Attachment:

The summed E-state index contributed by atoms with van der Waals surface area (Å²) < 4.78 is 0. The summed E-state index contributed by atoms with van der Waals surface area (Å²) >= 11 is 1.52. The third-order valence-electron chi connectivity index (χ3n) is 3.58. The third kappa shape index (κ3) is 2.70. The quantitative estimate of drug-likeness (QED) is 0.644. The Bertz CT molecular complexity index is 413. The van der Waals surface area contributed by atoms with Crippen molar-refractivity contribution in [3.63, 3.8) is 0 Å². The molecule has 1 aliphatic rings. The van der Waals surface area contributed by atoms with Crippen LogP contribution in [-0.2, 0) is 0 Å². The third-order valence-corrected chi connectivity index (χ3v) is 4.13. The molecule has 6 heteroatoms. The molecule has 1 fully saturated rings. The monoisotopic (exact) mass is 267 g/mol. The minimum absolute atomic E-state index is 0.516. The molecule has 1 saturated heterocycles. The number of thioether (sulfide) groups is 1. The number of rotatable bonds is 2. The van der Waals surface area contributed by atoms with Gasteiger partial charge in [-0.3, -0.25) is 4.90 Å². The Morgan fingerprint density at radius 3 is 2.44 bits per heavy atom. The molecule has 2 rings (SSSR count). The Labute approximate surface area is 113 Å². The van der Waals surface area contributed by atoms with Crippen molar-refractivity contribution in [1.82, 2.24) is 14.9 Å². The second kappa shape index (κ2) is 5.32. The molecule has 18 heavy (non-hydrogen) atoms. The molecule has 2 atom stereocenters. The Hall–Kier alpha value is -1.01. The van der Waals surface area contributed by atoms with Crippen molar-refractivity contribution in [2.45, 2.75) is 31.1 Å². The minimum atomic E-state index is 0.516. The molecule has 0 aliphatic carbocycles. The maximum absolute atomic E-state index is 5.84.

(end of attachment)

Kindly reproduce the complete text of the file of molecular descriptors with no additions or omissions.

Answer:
The summed E-state index contributed by atoms with van der Waals surface area (Å²) < 4.78 is 0. The summed E-state index contributed by atoms with van der Waals surface area (Å²) >= 11 is 1.52. The third-order valence-electron chi connectivity index (χ3n) is 3.58. The third kappa shape index (κ3) is 2.70. The quantitative estimate of drug-likeness (QED) is 0.644. The Bertz CT molecular complexity index is 413. The van der Waals surface area contributed by atoms with Crippen molar-refractivity contribution in [3.63, 3.8) is 0 Å². The molecule has 1 aliphatic rings. The van der Waals surface area contributed by atoms with Crippen LogP contribution in [-0.2, 0) is 0 Å². The third-order valence-corrected chi connectivity index (χ3v) is 4.13. The molecule has 6 heteroatoms. The molecule has 1 fully saturated rings. The monoisotopic (exact) mass is 267 g/mol. The minimum absolute atomic E-state index is 0.516. The molecule has 1 saturated heterocycles. The number of thioether (sulfide) groups is 1. The number of rotatable bonds is 2. The van der Waals surface area contributed by atoms with Gasteiger partial charge in [-0.3, -0.25) is 4.90 Å². The Morgan fingerprint density at radius 3 is 2.44 bits per heavy atom. The molecule has 2 rings (SSSR count). The Labute approximate surface area is 113 Å². The van der Waals surface area contributed by atoms with Crippen molar-refractivity contribution in [1.82, 2.24) is 14.9 Å². The second kappa shape index (κ2) is 5.32. The molecule has 18 heavy (non-hydrogen) atoms. The molecule has 2 atom stereocenters. The Hall–Kier alpha value is -1.01. The van der Waals surface area contributed by atoms with Crippen molar-refractivity contribution in [2.45, 2.75) is 31.1 Å². The minimum atomic E-state index is 0.516. The molecule has 0 aliphatic carbocycles. The maximum absolute atomic E-state index is 5.84.